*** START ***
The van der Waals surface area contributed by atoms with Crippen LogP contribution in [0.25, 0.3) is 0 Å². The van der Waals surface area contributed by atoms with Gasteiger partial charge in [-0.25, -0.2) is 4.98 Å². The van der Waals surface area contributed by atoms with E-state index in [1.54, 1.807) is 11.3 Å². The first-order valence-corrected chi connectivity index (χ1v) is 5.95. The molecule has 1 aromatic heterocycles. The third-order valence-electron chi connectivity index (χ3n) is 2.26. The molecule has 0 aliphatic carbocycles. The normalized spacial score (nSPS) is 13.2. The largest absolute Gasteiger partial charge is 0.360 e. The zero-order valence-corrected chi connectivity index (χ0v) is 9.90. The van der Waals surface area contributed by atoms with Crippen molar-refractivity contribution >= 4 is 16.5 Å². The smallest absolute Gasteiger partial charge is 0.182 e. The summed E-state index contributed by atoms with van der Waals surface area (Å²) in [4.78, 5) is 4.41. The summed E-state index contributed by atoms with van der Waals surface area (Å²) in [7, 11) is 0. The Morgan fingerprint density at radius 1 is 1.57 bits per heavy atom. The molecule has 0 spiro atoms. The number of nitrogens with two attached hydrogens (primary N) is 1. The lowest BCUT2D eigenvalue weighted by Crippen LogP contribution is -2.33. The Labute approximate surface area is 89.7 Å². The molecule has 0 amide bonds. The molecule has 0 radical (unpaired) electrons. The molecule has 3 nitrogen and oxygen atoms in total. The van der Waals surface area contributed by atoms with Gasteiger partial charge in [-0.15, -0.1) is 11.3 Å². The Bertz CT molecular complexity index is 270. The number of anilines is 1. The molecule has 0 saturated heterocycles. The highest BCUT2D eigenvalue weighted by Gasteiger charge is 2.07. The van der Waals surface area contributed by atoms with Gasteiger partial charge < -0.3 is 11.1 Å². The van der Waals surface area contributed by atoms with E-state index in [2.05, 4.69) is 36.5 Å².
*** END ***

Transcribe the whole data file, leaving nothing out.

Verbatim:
The van der Waals surface area contributed by atoms with Crippen LogP contribution in [0.25, 0.3) is 0 Å². The van der Waals surface area contributed by atoms with Gasteiger partial charge in [-0.25, -0.2) is 4.98 Å². The van der Waals surface area contributed by atoms with E-state index in [1.54, 1.807) is 11.3 Å². The first-order valence-corrected chi connectivity index (χ1v) is 5.95. The molecule has 1 aromatic heterocycles. The third-order valence-electron chi connectivity index (χ3n) is 2.26. The molecule has 0 aliphatic carbocycles. The normalized spacial score (nSPS) is 13.2. The largest absolute Gasteiger partial charge is 0.360 e. The zero-order valence-corrected chi connectivity index (χ0v) is 9.90. The van der Waals surface area contributed by atoms with Crippen molar-refractivity contribution >= 4 is 16.5 Å². The smallest absolute Gasteiger partial charge is 0.182 e. The summed E-state index contributed by atoms with van der Waals surface area (Å²) in [4.78, 5) is 4.41. The summed E-state index contributed by atoms with van der Waals surface area (Å²) in [7, 11) is 0. The Morgan fingerprint density at radius 1 is 1.57 bits per heavy atom. The molecule has 0 spiro atoms. The number of nitrogens with two attached hydrogens (primary N) is 1. The lowest BCUT2D eigenvalue weighted by Crippen LogP contribution is -2.33. The Labute approximate surface area is 89.7 Å². The molecule has 0 amide bonds. The molecule has 0 radical (unpaired) electrons. The molecule has 3 nitrogen and oxygen atoms in total. The van der Waals surface area contributed by atoms with Gasteiger partial charge in [-0.15, -0.1) is 11.3 Å². The Bertz CT molecular complexity index is 270. The number of anilines is 1. The molecule has 0 saturated heterocycles. The highest BCUT2D eigenvalue weighted by Gasteiger charge is 2.07. The van der Waals surface area contributed by atoms with Gasteiger partial charge < -0.3 is 11.1 Å². The van der Waals surface area contributed by atoms with E-state index in [2.05, 4.69) is 36.5 Å².